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QRD #65 - Getting by with friends
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Jason Young
Jamie Barnes
Mike VanPortfleet
Scotty Irving
Shaun Sandor
Ben Vendetta
Ben Link Collins
Nick Marino
Joe Kendrick
Brian John Mitchell
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Scotty Irving
Scotty Irving
Interview with Scotty Irving of Clang Quartet
October 2013
Scotty Irving
Scotty Irving is Clang Quartet.  Experimental & caustic noise in the name of Jesus Christ & one of the most controversial, loved, & important parts of the Silber family.

QRD – I’m planning a new QRD that is mainly me catching up with friends. Hope you can take part.

Scotty – No. I don’t even like you.

QRD - How did you get into building your own instruments?

Scotty – It started when I began to search for sounds outside of what normal instruments could give me, but later on I did it because I wanted to make an object that was more personal. Building the things I build is an extension of what I do with drums & percussion.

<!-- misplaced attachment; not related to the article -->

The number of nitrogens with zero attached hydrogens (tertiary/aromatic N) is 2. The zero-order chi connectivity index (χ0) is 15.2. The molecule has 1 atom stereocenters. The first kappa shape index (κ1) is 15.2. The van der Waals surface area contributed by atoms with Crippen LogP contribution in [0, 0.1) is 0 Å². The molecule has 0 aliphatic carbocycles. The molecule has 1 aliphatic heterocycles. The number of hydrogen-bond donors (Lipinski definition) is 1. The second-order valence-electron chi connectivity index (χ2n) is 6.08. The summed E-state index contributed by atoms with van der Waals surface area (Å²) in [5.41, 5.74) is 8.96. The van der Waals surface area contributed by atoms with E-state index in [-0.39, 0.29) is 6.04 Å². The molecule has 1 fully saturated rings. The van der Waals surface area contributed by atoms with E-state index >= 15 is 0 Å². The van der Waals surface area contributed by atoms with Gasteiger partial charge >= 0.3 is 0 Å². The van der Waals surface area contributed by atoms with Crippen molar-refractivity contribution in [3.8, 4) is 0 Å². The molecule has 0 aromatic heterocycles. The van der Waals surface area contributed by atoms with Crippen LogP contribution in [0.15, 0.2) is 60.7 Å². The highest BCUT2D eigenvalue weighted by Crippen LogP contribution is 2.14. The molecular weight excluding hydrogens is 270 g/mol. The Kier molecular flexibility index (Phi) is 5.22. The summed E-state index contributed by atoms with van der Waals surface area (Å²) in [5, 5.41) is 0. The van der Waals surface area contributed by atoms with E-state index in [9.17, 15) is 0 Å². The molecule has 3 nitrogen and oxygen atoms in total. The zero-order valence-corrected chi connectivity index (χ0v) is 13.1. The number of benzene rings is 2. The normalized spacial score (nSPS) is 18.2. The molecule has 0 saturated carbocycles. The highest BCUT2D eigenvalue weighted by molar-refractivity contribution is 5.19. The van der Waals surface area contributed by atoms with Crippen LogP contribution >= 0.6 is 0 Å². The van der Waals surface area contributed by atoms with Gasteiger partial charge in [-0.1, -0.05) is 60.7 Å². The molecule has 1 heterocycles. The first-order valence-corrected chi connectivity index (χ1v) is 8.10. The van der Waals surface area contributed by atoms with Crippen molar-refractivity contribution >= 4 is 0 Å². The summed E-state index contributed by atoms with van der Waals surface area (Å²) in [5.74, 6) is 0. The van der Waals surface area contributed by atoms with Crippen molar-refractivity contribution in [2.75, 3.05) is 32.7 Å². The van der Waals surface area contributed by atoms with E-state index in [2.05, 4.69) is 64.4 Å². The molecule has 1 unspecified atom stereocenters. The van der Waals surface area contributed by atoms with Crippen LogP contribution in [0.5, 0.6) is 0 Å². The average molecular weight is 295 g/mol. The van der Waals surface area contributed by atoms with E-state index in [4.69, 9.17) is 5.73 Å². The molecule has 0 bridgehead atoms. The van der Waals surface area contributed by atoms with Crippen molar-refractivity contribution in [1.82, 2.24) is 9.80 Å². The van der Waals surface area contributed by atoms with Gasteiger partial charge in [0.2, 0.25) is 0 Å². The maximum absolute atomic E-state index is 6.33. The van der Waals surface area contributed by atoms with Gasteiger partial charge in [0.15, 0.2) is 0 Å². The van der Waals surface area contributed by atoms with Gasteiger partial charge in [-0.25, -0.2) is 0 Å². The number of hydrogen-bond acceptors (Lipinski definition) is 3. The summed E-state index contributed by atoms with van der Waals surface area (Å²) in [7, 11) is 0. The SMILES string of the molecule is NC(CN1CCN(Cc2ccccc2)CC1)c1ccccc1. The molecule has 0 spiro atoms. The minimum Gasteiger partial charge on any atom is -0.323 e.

QRD - How was the Japanese tour?

Scotty – One of the best experiences I have ever had as a musician/performer, & as a person in general! Being able to perform with people who have either influenced my own work or just happen to be people whose work I am fond of was beyond anything that mere words can say. Being able to visit the country whose pop culture has always been a major love of mine was pretty sweet, too!
QRD - Do you have to build new instruments for a tour like that? If so, what do you do with them at the end of the tour?

Scotty – I just condensed the ones I am currently using. I was able to bring almost every homemade item with me in just two very full suitcases. Drums, cymbals, & amps were already in Japan waiting for me, which was a WONDERFUL relief.